contests.
Mr.'Immel goes on to say that medical students
study to become good physicians and engineers to
become good engineers. Is it any the less true that
students of the Oratory department study to become
good speakers when they are in the classroom? If
this is not true, then it is the Oratory department
which is failing and not the method of conducting
debates in which only six members of the student
body take part each year.
Perhaps it would not be out of place to call to
mind at this time the article which appeared in The
Daily earlier in the year giving the names of sev-
eral of the graduates of the architectural depart-
ment who had won prizes in a Pan-American con-
test. No doubt the Upiversity should write these
unworthy alumni asking them to refrain from such
childish proceedings as entering the results of their
labors in an internatiohal drawing contest. They
have no right thus to cast reflections on their Alma
Mater.;
And, while we are cleaning up, we feel confi-
dent that our sister university at Urbana would
appreciate our interest if we let them know that the
Scarab medal which is offered there each year looks
childish, and that they will do well in refraining
from offering it. Also, we must not forget to do
away with the Chicago Alumni medal and the hun-
dred dollars award in the yearly oratorical con-
test, since they are signs of immaturity.
Engineering and medical studies are not of the
kind which admit of contests. We cannot believe
that the students in this field are less human than
the rest of us. They simply do not have contests
to engage in.
We also believe that the interest is primarily in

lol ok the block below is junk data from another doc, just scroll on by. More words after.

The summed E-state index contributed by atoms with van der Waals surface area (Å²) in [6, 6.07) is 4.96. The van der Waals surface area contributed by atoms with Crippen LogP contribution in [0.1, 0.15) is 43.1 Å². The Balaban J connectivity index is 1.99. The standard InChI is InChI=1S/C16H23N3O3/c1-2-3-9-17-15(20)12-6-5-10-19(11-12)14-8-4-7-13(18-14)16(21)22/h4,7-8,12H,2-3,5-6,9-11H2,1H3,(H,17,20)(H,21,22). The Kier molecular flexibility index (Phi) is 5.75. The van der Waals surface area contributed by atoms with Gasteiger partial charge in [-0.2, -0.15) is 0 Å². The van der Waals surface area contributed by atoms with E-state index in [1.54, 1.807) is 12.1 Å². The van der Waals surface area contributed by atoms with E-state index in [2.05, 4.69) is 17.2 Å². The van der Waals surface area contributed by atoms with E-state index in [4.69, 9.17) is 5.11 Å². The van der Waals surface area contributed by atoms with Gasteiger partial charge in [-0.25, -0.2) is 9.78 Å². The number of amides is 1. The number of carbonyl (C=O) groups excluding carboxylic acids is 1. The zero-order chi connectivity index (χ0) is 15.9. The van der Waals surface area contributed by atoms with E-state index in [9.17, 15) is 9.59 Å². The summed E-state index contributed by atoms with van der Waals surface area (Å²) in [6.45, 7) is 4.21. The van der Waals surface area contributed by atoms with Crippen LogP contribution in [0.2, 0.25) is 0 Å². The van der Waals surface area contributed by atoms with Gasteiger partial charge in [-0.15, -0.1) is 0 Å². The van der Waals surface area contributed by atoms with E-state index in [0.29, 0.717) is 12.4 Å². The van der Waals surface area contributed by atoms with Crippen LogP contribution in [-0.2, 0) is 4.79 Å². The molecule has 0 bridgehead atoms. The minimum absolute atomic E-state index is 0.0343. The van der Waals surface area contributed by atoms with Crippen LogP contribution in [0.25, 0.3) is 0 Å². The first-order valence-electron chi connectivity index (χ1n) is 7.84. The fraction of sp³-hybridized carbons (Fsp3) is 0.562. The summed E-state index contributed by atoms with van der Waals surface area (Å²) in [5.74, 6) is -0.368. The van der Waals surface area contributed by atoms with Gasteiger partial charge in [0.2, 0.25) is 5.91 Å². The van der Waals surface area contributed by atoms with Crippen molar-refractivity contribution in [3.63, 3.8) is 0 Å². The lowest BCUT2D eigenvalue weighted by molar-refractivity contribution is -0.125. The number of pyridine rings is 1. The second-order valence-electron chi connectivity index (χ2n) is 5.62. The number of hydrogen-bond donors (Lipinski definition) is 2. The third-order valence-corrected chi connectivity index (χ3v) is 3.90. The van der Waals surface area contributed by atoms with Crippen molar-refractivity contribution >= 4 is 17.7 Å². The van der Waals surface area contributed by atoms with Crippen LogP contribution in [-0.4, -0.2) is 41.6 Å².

the debate and not in the decision, the same as is
true of all athletic contests. Yet no debater can
be entirely satisfied without seeing the results of
his work.
Why not forget this talk about childishness and
get down to business? The student body and the
majority of this year's debaters want a decision de-
bate. If we expect to get the best results in de-
bating contests, why not begin by satisfying those
. who are most interested?
CONGRATULATIONS, MASQUES
Masques' presentation of "The Importance of Be-
ing Earnest", Wednesday night, marked another ad-
vance in Michigan dramatics. This organization
has worked for some years to raise and maintain a
high standard in its plays, but efforts have hitherto
been confined to the limits of Sarah Caswell Angell
hall.
This year their work in Wilde's well-known play,
at the Whitney, was particularly fine. The clever
lines and difficult roles of the play were "put over"
wth almost professional skill, and the stage, with
its three eautiful sets of scenery, retained the same
atmosphere and care for details noted in the for-
mer smaller efforts.
The Telescope

G

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UO TH ENDS

OF THE DIAGONAL WAL K

..1

DETROIT UNITED LINES
In Effect Nov. 2, 1920